“My mother served in a political position for thirty years and my father was a paramedic,” she says. “At a young age, I was out in the community volunteering with local school organizations, church groups, and the Girl Scouts.“In college, I found counseling as a calling,” she says. “Helping individuals discover their own strengths and using those skills to improve the circumstances for themselves and their families…is indescribable.”

Congratulations, Valerie!

Visit HOPES for more information.

Project HOPES’ Spring Fling a Success

BCFS Health and Human Services-Abilene celebrates with families enrolled in the home-based training program for parents, Project HOPES

Photo: Father with his daughter

Every month, BCFS Health and Human Services-Abilene holds an event for the families enrolled in Project HOPES, a child abuse prevention program that helps parents with children 0 to 5 years old.

On March 16, Project HOPES hosted a Spring Fling in the Family Life Center at the First Baptist Church of Abilene, open to all enrolled families as well as the public. The event celebrated the successful completion of the HOPES parenting program for several families with free skating, bowling, pizza and drinks courtesy of BCFS-Abilene.

BCFS-Abilene Parent Educator Kelly Davis said the main goal of the event was to provide a stress-free environment to help facilitate bonding between parents and their children.

At every Project HOPES event, parents receive information or resources to help them overcome any obstacle that stands in the way of their family’s well-being. In March, Project HOPES provided informative packets to families on how to get their kids to eat healthier, tips on shopping for healthy foods, and included several delicious meal recipes.

Project HOPES hosts literacy event to celebrate Dr. Seuss’s birthday

Mayor Pro Tem Esmeralda Lozano read a Dr. Seuss book to the childrenLA FERIA – The BCFS Harlingen Family Services Center’s Project HOPES program hosted a literacy event for local children and families at La Feria Public Library to celebrate Dr. Seuss’s 111th birthday. Over 50 children attended, and each took home a Dr. Seuss book courtesy of the BCFS Harlingen Family Services Center.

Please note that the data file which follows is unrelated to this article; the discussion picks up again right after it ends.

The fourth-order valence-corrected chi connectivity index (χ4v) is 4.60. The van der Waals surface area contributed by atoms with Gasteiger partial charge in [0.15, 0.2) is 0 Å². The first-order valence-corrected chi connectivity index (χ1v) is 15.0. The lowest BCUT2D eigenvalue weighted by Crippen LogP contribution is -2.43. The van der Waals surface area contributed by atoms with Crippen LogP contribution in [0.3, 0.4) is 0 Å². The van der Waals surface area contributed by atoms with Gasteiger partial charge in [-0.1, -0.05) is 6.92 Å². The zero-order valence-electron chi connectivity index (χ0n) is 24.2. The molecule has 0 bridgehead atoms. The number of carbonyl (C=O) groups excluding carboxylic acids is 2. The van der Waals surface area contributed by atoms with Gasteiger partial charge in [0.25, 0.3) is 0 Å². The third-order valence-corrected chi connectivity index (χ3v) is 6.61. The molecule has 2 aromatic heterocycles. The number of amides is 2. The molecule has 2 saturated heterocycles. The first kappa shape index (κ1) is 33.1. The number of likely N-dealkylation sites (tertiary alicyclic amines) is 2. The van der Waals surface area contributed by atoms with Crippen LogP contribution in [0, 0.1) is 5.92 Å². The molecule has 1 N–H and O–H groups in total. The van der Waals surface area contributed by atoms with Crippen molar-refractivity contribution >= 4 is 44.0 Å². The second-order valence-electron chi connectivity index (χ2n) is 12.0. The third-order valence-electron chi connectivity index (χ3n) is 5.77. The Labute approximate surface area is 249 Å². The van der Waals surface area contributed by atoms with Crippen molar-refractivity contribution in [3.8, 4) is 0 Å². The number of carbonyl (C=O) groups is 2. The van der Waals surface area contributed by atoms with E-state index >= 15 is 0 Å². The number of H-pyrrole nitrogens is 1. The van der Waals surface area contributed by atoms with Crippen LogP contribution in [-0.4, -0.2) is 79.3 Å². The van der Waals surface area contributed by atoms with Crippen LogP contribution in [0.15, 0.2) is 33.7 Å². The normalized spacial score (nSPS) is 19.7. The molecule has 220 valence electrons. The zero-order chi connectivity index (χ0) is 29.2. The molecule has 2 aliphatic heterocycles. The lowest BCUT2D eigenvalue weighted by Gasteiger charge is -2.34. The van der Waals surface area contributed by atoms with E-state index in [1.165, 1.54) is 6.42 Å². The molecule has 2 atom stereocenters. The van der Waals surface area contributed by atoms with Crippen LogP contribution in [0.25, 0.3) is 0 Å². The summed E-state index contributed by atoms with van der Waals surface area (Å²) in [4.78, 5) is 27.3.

The event, held March 28th in conjunction with the National Education Association’s Read Across America initiative, featured readings from several Dr. Seuss books in Spanish and English, plus a Truffula Tree-making class, face-painting, and gift bags for kids and parents.

Leaders from across the city attended the event in support of Project HOPES. La Feria Mayor Pro Tem Esmeralda Lozano read a book to the children, and Tabitha Outlaw, Special Event Coordinator for the City of La Feria, volunteered to help children make bookmarks. Commissioner Julian Guevara Jr. and Commissioner Olga Maldonado were also in attendance.

Photo: Children were given Dr. Seuss books and gift bags

“When a parent reads a book to their child, they’re not only helping them reach critical educational milestones, they’re strengthening the parent-child bond,” says BCFS Senior Program Director Jeff Wolpers. “Since the goal of Project HOPES is to help build healthy, stable families, we wanted to use the event to remind parents of creative, fun ways to build that bond, and also inspire a love of reading in children.”

Project HOPES is a community-based program for families with children five years old and younger that provides parenting education, support groups and counseling to help families overcome challenges. The program serves families in Cameron County and is funded by the Texas Department of Family and Protective Services.

“We are grateful for the support of city leaders and the La Feria Public Library,” says Wolpers. “The whole community has embraced the BCFS Harlingen Family Services Center and been so welcoming to us. We are here to serve this community and touch as many lives as possible, so we treasure these opportunities to bring some light-hearted fun to families.”

Dr. Seuss was born Theodor Seuss Geisel on March 2, 1904, in Springfield, Massachusetts. His wildly imaginative stories have captivated young readers for decades, teaching values like responsibility, caring for the environment, and positive thinking. Green Eggs and Ham, The Cat in the Hat, and Horton Hears a Who are among his most popular works.

For more information about Project HOPES and the BCFS Harlingen Family Services Center, call (956) 230-3849 or visit

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BCFS is a global system of health and human service non-profit organizations with locations and programs throughout the United States as well as Eastern Europe, Latin America, Asia and Africa. The organization is a national leader in medical sheltering and emergency management and response, providing critical emergency support services to federal, state and local governments. BCFS also provides residential services and emergency shelters for children who are abused or neglected; assisted living services and vocational training for adults with intellectual disabilities; mental health services for children and families, foster care and adoption services; medical services; early education; transitional living services for youth who are at-risk and those in the juvenile justice system; residential camping and retreats for children and families; and international humanitarian aid for children living in impoverished conditions in developing countries.